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Market Volatility and Options 101

Montréal Exchange
October 4, 2021
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Market Volatility and Options 101

Volatility can strike a stock market with no advance warning, and the average investor might not know how to react. Fortunately, all it takes is some basic knowledge of options to understand how this valuable investment tool can be used to ride through a volatile period.

Potential Sources of Volatility 

Factors that could contribute to market volatility include:

  • Unexpected decisions by the central bank,
  • New taxes or regulations that will affect corporate profits,
  • A global disruption to economic growth, such as that caused by the COVID-19 pandemic,
  • Multiple corporate giants reporting disappointing earnings at the same time,
  • Announcements of GDP or employment data that miss expectations.

Once panic turns into rampant fear, stocks could be in for a period of sustained downward momentum, with no immediate signs of when or if a rebound will occur.

Options Protect Against Volatility

Young investors who are several decades from retirement may not be as concerned about near-term stock market volatility. After all, a 25 year-old young adult starting a career has at least 35 years to save and invest for retirement.

But individuals who have already retired or who are close to retiring may not be in such a fortunate position. Someone who is 64 and counting down the number of months until their retirement would likely lose sleep at the prospect of their savings dwindling away once volatility suddenly enters the market.

Savvy investors with a game plan can sleep comfortably knowing that their retirement fund is secure if they use options.

In our example, the 64 year-old investor who can’t afford to lose a large portion of his or her savings can use put options to protect a portfolio. As you may recall, a put option gives an investor the right (but not the obligation) to sell a stock at a certain price on or before a set date.

If the investor has 10 holdings in his portfolio, buying put options for each stock would be the logical move, unless the stocks are in defensive sectors that perform well during times of uncertainty.

The prospect of buying 10 different put options may not appear affordable, but it will ensure that even larger losses will not be incurred. Perhaps even more important, put options can help individuals sleep at night, knowing that their life savings are secure.

Options Can Generate Huge Gains During Periods of Volatility

Buying call and put options as a strategy to generate profit (rather than as a hedge against downside) could generate substantial returns for investors. A savvy investor who picks up on clues of a pending market selloff could make profitable use of put options.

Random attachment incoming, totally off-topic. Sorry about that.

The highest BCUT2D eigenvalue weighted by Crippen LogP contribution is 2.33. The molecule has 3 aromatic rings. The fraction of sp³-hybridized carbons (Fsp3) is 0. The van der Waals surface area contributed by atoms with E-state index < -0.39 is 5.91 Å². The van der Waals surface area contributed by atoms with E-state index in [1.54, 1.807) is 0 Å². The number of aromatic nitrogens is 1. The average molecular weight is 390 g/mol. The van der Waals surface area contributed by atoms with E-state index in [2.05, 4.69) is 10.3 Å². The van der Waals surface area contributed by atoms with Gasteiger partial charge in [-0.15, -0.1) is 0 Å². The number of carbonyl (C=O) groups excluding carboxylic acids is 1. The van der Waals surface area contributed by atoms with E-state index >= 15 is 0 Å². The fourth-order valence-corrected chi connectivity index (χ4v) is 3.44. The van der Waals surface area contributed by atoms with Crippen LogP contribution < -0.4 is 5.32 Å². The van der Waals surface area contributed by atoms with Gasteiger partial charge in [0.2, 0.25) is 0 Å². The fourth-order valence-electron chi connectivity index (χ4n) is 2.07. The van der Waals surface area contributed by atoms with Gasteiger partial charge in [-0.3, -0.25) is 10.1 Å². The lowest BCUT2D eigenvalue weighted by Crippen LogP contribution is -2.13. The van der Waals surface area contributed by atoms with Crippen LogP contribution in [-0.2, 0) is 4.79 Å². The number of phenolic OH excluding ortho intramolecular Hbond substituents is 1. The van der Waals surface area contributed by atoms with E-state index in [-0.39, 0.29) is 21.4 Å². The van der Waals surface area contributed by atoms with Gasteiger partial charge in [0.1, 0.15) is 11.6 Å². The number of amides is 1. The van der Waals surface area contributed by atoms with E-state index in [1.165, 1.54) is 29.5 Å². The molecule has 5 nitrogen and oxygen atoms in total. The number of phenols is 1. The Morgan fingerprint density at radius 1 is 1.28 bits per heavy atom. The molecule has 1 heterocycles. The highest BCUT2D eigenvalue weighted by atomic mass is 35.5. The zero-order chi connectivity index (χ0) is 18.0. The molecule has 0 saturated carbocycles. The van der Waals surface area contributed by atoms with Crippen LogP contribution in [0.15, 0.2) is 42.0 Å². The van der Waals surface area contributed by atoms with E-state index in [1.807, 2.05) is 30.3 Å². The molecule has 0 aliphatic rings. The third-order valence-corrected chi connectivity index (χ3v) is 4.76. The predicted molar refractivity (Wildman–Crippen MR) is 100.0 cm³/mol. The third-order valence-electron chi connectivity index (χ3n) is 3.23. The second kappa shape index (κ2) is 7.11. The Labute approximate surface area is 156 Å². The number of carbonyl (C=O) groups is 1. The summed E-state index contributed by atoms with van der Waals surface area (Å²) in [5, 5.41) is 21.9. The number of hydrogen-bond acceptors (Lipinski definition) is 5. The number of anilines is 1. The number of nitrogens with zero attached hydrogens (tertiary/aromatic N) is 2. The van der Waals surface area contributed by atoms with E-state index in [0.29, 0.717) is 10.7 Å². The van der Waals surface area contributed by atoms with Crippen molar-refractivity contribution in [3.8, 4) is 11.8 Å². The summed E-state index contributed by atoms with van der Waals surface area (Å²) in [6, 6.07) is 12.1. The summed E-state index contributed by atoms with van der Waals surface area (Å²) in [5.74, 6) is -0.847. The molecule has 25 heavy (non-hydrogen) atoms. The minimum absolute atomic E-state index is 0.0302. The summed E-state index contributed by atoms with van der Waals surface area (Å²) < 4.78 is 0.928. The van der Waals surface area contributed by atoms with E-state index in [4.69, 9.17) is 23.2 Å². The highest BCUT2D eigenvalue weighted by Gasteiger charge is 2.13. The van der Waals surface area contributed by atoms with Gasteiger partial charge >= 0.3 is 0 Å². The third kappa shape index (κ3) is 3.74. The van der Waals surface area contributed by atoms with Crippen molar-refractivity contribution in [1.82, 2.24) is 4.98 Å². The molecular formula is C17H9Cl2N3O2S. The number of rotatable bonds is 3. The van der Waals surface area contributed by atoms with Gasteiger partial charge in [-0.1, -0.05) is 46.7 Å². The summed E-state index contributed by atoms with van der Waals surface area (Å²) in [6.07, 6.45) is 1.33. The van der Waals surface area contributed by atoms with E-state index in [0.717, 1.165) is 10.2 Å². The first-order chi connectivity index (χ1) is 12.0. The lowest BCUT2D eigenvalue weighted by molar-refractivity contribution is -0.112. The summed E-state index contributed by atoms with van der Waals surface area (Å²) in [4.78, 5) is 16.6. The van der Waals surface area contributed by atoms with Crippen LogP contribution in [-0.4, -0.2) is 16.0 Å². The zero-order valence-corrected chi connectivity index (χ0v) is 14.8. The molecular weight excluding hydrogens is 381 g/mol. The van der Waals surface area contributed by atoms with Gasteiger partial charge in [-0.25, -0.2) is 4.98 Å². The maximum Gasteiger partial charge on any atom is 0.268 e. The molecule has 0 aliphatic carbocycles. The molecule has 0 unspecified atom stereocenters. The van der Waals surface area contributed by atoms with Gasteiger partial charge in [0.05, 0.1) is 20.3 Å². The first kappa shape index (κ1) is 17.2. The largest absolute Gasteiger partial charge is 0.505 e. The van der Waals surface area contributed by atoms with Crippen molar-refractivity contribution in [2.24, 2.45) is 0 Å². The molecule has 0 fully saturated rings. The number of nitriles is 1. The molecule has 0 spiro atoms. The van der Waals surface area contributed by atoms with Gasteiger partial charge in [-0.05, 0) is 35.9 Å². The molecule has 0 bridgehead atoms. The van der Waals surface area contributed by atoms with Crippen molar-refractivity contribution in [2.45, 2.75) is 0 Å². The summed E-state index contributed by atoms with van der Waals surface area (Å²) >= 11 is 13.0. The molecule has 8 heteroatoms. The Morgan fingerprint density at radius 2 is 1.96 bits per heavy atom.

Suppose that an investor is paying attention to a central bank presentation and notes that the tone and choice of the words used by the Governor are a lot less positive than they were a few months ago. At nearly the same time, a major multinational bank reports a highly unusual earnings miss, citing consumer weakness.

Taken together, these clues suggest to the investor that an era of economic expansion has come to an end. The investor can then buy put options on the stocks that he or she believes will be hardest hit, such as stocks in the financial services and technology sectors.

Conclusion: Understand How Options Are Used

Options are designed to be used by investors either to protect their stocks from a downside slump or to profit from volatility. Investors should take all the time they need to understand the risks and how options can be used in their investment strategies.

 

Disclaimer:

The strategies presented in this blog are for information and training purposes only, and should not be interpreted as recommendations to buy or sell any security. As always, you should ensure that you are comfortable with the proposed scenarios and ready to assume all the risks before implementing an option strategy.

Copyright © 2021 Bourse de Montréal Inc. All rights reserved.  Do not copy, distribute, sell or modify this document without Bourse de Montréal Inc.’s prior written consent. This information is provided for information purposes only.  The views, opinions and advice provided in this article reflect those of the individual author.  Neither TMX Group Limited nor any of its affiliated companies guarantees the completeness of the information contained in this publication, and we are not responsible for any errors or omissions in or your use of, or reliance on, the information. This publication is not intended to provide legal, accounting, tax, investment, financial, or other advice and should not be relied upon for such advice. The information provided is not an invitation to purchase securities listed on Montreal Exchange, Toronto Stock Exchange, and/or TSX Venture Exchange. TMX Group and its affiliated companies do not endorse or recommend any securities referenced in this publication.  Montréal Exchange and MX  are the trademarks of Bourse de Montréal Inc.  TMX, the TMX design, The Future is Yours to See., and Voir le futur. Réaliser l’avenir. are the trademarks of TSX Inc. and are used under license.

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